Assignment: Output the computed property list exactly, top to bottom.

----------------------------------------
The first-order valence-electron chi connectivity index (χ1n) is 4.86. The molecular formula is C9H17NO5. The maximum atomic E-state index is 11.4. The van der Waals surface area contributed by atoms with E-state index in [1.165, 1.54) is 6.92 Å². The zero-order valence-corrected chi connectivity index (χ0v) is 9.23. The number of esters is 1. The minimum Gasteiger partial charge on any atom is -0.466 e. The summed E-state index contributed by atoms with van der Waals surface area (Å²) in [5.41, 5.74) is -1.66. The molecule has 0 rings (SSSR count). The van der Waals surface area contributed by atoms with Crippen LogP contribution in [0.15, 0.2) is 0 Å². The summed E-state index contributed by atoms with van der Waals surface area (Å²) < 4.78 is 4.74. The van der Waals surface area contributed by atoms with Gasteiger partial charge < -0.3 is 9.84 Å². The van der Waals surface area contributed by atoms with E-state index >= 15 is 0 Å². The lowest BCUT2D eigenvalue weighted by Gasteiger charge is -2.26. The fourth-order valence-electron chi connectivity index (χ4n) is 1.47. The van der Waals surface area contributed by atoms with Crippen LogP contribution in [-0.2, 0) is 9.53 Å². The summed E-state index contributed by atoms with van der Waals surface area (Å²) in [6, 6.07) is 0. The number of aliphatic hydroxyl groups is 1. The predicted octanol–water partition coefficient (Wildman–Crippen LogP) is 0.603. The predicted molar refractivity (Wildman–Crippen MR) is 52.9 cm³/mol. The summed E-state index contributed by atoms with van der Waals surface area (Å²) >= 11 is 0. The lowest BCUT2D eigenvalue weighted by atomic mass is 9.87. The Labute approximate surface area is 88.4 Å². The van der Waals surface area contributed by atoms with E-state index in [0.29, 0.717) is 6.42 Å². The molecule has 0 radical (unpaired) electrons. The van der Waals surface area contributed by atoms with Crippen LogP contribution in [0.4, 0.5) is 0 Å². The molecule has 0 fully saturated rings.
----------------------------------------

The first-order valence-electron chi connectivity index (χ1n) is 4.86. The molecular formula is C9H17NO5. The maximum atomic E-state index is 11.4. The van der Waals surface area contributed by atoms with E-state index in [1.165, 1.54) is 6.92 Å². The zero-order valence-corrected chi connectivity index (χ0v) is 9.23. The number of esters is 1. The minimum Gasteiger partial charge on any atom is -0.466 e. The summed E-state index contributed by atoms with van der Waals surface area (Å²) in [5.41, 5.74) is -1.66. The molecule has 0 rings (SSSR count). The van der Waals surface area contributed by atoms with Crippen LogP contribution in [0.15, 0.2) is 0 Å². The summed E-state index contributed by atoms with van der Waals surface area (Å²) < 4.78 is 4.74. The van der Waals surface area contributed by atoms with Gasteiger partial charge < -0.3 is 9.84 Å². The van der Waals surface area contributed by atoms with E-state index >= 15 is 0 Å². The lowest BCUT2D eigenvalue weighted by Gasteiger charge is -2.26. The fourth-order valence-electron chi connectivity index (χ4n) is 1.47. The van der Waals surface area contributed by atoms with Crippen LogP contribution in [-0.2, 0) is 9.53 Å². The summed E-state index contributed by atoms with van der Waals surface area (Å²) in [6, 6.07) is 0. The number of aliphatic hydroxyl groups is 1. The predicted octanol–water partition coefficient (Wildman–Crippen LogP) is 0.603. The predicted molar refractivity (Wildman–Crippen MR) is 52.9 cm³/mol. The summed E-state index contributed by atoms with van der Waals surface area (Å²) >= 11 is 0. The lowest BCUT2D eigenvalue weighted by atomic mass is 9.87. The Labute approximate surface area is 88.4 Å². The van der Waals surface area contributed by atoms with E-state index in [0.29, 0.717) is 6.42 Å². The molecule has 0 radical (unpaired) electrons. The van der Waals surface area contributed by atoms with Crippen LogP contribution in [0.4, 0.5) is 0 Å². The molecule has 0 fully saturated rings.